The world’s richest man, Elon Musk, finally concluded the much talked about deal to take over Twitter. The takeover was conducted for a whopping $44 billion – one of the largest acquisitions of a tech company. Moreover, it was also decided to delist Twitter from the New York Stock Exchange, turning it into a private company – its shareholders will receive $54.20 per share while its current board of directors will be dissolved. The delisting will take effect from Friday, October 28th and the shareholders will automatically lose their shares in return for the aforementioned amount.
While former Twitter CEO Parag Agarwal and some of the top executives such as CFO Ned Segal were escorted out of their prized offices after being fired, Mr. Musk tweeted “the bird is freed” in an apparent reference to the deal. Whether the “bird” in question was freedom of speech or the company or Mr. Elon Musk himself is a question asked by those who kept a close track of the events and the discourse surrounding it since early 2022. The story has been one full of lost love, virulence and epiphany.
It all started in January 2021, when Elon Musk called Twitter’s banning of former US president Donald Trump’s account ‘foolish’. The episode had put light on the ability of tech giants to curb free speech on social media as and when they pleased and stirred the debate on freedom of speech.
Then in January, this year, when Elon Musk started buying up shares of Twitter regularly and by 14th March, he held a 5% stake in the company (5% being the threshold for an SEC-mandated public disclosure). Musk delayed the disclosure until April 4th, by which time he had bought 9.2% of the company already. During this period, the share price of Twitter also saw a sustained decrease.
However, when the Twitter board expressed its approval for him to join them, he refused. Instead, he offered to buy off Twitter at $54.20 per share, placing the valuation at $44 billion. The board accepted it soon, despite earlier having taken a temporary poison pill (i.e. a limited duration shareholder’s rights plan allowing shareholders to buy additional stocks at some discount) to resist it. At the time, Musk chose to waive the due diligence i.e. he relinquished his right as a stakeholder to investigate the company.
However, surprise came on May 13th as Musk announced that the deal was on hold while his team investigated Twitter’s claim that less than 5% of its accounts were fake and spam. When Twitter CEO Parag Agarwal responded to explain the 5% figure, Elon Musk, in all his grace, responded with a poop emoji.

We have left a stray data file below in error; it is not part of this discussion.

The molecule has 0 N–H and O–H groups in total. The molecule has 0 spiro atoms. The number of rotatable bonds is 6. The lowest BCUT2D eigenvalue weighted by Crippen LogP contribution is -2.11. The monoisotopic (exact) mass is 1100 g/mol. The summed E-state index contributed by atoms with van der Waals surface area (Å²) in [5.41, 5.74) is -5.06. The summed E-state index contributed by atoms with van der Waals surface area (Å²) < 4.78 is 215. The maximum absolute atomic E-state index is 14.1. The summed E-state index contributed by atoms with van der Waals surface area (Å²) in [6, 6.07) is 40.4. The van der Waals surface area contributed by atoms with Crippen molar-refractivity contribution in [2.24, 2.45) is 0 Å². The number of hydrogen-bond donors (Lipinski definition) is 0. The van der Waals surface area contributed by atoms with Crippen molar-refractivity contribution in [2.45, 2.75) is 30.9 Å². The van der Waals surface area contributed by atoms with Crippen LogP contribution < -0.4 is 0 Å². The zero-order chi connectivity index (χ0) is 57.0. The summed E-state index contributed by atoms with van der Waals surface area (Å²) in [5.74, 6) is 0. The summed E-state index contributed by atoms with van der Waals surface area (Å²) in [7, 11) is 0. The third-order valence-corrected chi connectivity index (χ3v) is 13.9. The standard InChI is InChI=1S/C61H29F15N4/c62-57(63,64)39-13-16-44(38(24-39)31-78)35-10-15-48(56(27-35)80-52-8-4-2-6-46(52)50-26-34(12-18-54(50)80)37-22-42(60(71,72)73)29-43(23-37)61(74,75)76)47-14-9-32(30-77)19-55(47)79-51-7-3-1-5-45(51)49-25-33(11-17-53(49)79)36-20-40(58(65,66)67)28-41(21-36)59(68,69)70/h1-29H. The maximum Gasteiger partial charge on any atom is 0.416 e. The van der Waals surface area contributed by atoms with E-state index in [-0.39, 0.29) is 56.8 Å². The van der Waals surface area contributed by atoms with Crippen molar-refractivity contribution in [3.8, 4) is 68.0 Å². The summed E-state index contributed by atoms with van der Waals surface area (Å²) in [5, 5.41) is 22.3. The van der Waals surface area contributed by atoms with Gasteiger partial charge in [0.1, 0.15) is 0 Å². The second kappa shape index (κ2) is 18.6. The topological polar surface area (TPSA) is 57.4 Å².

Subsequently, he filed a complaint with the SEC claiming that Twitter was resisting his information rights and that he had the right to not see through the deal. Twitter, in response, gave Musk full access to its data. However, on July 8th, Musk’s legal team told the SEC that Musk was not going to go through with the merger. Twitter, in turn, vowed legal action to enforce the original deal.
This was followed by a vicious court battle involving suing attempts and subpoenas. But the major surprise this time came when former Twitter security chief Peiter Zatko gave an explosive whistleblower complaint, that ran 84 pages long, to the Washington post – the report published on August 23rd claimed that Twitter lied to Elon Musk about its spam accounts and had fragile security practices that violated a previous FTC settlement agreement. Zatko was subpoenaed by Musk’s team but the judge on the trial came down on the team for their request for excessive data points from Twitter. The judge also refused their requests to delay the trial.
Overall, Musk’s attempts to leave the deal slowly became more and more unsuccessful. Finally, as the mid-October trial dates approached, he suddenly showed a renewed commitment to go through with the deal for the “long-term potential” of the “asset”. The decision
Had Elon Musk been able to walk away from the deal, Twitter’s share price would have taken a major hit – however, the hard-fought court battle prevented any such thing from happening. Parag Agarwal, though fired, walked away with a lucrative $42 million under the contract.
Elon Musk used to have several plans for Twitter, including cutting its staff size, turning it into a superapp, fixing the issues of content scrutiny and moderation etc. Given the fact that he is CEO of Tesla and SpaceX already and how unenthusiastic he was regarding the deal for such a long period of time, whether he follows up on these schemes is something one cannot predict with certainty.
The Twitter deal is expected to bring with it an impact on the US stock market – especially related to the shares of Elon musk’s companies. If you are interested in investing in US stocks, you can open a demat account with us and start exploring such shares through the Angel App via Vested.
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